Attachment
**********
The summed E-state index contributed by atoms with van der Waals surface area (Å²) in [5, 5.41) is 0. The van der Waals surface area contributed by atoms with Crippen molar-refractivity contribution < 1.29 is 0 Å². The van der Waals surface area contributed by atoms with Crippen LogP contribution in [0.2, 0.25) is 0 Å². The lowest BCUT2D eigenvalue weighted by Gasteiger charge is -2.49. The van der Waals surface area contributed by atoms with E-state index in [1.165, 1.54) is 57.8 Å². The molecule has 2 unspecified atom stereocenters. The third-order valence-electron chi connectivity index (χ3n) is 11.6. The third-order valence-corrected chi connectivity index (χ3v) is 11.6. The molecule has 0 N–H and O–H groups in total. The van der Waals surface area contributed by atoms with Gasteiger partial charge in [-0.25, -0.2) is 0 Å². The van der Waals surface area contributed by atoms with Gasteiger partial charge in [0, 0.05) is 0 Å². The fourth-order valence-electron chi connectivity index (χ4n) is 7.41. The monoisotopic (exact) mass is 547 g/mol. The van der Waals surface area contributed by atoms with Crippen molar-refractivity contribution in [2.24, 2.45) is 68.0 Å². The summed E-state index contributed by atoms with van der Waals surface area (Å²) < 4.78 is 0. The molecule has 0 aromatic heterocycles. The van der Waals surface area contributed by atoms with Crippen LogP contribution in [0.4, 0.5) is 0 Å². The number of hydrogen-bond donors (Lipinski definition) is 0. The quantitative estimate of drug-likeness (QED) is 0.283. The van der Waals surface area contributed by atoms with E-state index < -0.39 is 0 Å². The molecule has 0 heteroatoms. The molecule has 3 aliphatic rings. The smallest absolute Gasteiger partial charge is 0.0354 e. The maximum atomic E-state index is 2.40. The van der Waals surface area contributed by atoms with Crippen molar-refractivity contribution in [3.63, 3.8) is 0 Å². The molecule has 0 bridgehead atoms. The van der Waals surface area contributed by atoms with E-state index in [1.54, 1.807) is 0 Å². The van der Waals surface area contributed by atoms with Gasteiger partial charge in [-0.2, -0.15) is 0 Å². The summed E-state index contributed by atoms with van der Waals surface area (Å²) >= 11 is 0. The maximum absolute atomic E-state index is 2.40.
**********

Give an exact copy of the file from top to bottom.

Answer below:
The summed E-state index contributed by atoms with van der Waals surface area (Å²) in [5, 5.41) is 0. The van der Waals surface area contributed by atoms with Crippen molar-refractivity contribution < 1.29 is 0 Å². The van der Waals surface area contributed by atoms with Crippen LogP contribution in [0.2, 0.25) is 0 Å². The lowest BCUT2D eigenvalue weighted by Gasteiger charge is -2.49. The van der Waals surface area contributed by atoms with E-state index in [1.165, 1.54) is 57.8 Å². The molecule has 2 unspecified atom stereocenters. The third-order valence-electron chi connectivity index (χ3n) is 11.6. The third-order valence-corrected chi connectivity index (χ3v) is 11.6. The molecule has 0 N–H and O–H groups in total. The van der Waals surface area contributed by atoms with Gasteiger partial charge in [-0.25, -0.2) is 0 Å². The van der Waals surface area contributed by atoms with Gasteiger partial charge in [0, 0.05) is 0 Å². The fourth-order valence-electron chi connectivity index (χ4n) is 7.41. The monoisotopic (exact) mass is 547 g/mol. The van der Waals surface area contributed by atoms with Crippen molar-refractivity contribution in [2.24, 2.45) is 68.0 Å². The summed E-state index contributed by atoms with van der Waals surface area (Å²) < 4.78 is 0. The molecule has 0 aromatic heterocycles. The van der Waals surface area contributed by atoms with Crippen LogP contribution in [0.4, 0.5) is 0 Å². The number of hydrogen-bond donors (Lipinski definition) is 0. The quantitative estimate of drug-likeness (QED) is 0.283. The van der Waals surface area contributed by atoms with E-state index < -0.39 is 0 Å². The molecule has 0 heteroatoms. The molecule has 3 aliphatic rings. The smallest absolute Gasteiger partial charge is 0.0354 e. The maximum atomic E-state index is 2.40. The van der Waals surface area contributed by atoms with Crippen molar-refractivity contribution in [3.63, 3.8) is 0 Å². The molecule has 0 bridgehead atoms. The van der Waals surface area contributed by atoms with E-state index in [1.54, 1.807) is 0 Å². The van der Waals surface area contributed by atoms with Gasteiger partial charge in [-0.2, -0.15) is 0 Å². The summed E-state index contributed by atoms with van der Waals surface area (Å²) >= 11 is 0. The maximum absolute atomic E-state index is 2.40.